News

The Triple Camera Trend

Wednesday, July 18th 2018

By Dominic Webber, CML’s Marketing Director

Sharp and Samsung released the first camera phones in 2000 with 0.11 Megapixels and 0.35 Megapixels respectively. The Sony Ericsson Z1010 was the first selfie camera phone, launched in 2003 with 0.3 Megapixels. Over time, sensor resolutions continued to steadily rise – 2, 3, 5 and 8 Megapixels – with the Nokia Pureview 808 hitting 41 Megapixels in 2012. Autofocus (AF) functionality is now included in almost all smartphones and Optical Image Stabilisation (OIS) features in premium models by the major brands.

The first dual camera phone was introduced by hTC in their Evo 3D model in 2011. Dual cameras have been added to both premium and mainstream devices by almost all major smartphone brands, including dual selfie cameras. Their popularity is driven by the ability to deliver enhanced image quality and new features, such as genuine optical zoom, Bokeh for background blurring in portraits, and 3D mapping for applications such as Augmented Reality.

Huawei’s P20 Pro contains the first triple camera, and the technical media reports rumours that the other top two brands, Samsung and Apple, will release triple camera handsets next year. Therefore it is expected that the whole industry will follow suit in time. Some industry players are now beginning to talk about quad cameras.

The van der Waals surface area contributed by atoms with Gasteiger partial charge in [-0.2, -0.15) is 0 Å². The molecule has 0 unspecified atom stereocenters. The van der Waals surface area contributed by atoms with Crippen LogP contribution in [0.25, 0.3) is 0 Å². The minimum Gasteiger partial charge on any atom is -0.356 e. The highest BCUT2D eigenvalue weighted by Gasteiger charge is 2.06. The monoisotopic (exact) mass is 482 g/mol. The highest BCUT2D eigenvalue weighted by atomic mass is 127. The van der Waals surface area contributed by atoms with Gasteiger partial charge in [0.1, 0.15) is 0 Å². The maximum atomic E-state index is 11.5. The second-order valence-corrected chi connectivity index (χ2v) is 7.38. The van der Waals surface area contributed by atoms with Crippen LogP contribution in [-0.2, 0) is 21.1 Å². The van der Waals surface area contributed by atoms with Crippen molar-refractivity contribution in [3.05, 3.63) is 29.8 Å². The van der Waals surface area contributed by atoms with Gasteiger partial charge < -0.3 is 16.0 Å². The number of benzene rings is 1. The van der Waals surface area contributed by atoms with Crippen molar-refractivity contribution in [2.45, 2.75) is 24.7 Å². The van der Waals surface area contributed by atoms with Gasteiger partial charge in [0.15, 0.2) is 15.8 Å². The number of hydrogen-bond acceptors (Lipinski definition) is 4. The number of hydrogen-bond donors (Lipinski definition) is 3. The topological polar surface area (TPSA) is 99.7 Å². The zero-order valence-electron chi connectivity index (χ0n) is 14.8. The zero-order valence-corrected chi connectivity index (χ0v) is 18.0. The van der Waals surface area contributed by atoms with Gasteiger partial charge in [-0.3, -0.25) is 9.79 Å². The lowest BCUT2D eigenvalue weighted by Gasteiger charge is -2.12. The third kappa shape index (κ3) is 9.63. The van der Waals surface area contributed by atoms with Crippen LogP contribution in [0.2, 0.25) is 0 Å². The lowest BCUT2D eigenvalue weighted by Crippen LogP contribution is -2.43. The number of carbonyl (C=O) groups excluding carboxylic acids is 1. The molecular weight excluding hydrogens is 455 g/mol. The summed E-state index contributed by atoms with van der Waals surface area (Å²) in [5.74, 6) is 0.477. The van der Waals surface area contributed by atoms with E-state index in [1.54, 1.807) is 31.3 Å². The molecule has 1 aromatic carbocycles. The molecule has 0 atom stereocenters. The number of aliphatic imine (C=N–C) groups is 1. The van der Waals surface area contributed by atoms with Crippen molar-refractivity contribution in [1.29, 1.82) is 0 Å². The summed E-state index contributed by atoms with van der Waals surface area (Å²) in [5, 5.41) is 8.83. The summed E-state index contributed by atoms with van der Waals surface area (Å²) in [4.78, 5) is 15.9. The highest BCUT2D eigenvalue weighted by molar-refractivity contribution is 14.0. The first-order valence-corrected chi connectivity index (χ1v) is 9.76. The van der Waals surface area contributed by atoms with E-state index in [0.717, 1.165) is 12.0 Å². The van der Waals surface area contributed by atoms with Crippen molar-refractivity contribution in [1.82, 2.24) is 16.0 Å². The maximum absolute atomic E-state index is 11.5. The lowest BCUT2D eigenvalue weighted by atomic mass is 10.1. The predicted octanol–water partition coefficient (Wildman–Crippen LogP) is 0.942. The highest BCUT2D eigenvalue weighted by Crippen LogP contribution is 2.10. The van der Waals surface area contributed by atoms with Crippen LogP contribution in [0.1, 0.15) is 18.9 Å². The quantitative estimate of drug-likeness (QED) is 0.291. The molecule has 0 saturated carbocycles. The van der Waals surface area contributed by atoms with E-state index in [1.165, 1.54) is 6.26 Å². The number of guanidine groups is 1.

A consequence of adding more camera modules to a compact area is that the issue of magnetic interference with other components becomes more prevalent. The current actuator technology, voice coil motor, uses magnets to generate a driving force. CML’s shape memory alloy (SMA) actuator technology does not contain magnets and therefore does not interfere with other key smartphone components.

A further implication of using dual, triple, or even quad cameras is that they increase the size of the much bemoaned camera bump. I recently posted an article explaining how CML’s actuator technology can significantly reduce camera thickness, which could potentially allow smartphone vendors to remove the unsightly and impractical camera bump.

Triple cameras could rise in popularity at a similar rate to that experienced by dual cameras and, although we may need to wait until 2019 to see whether triple cameras take hold, it appears as though the trend to add more cameras to smartphones has yet to reach a limit – which is good news for CML.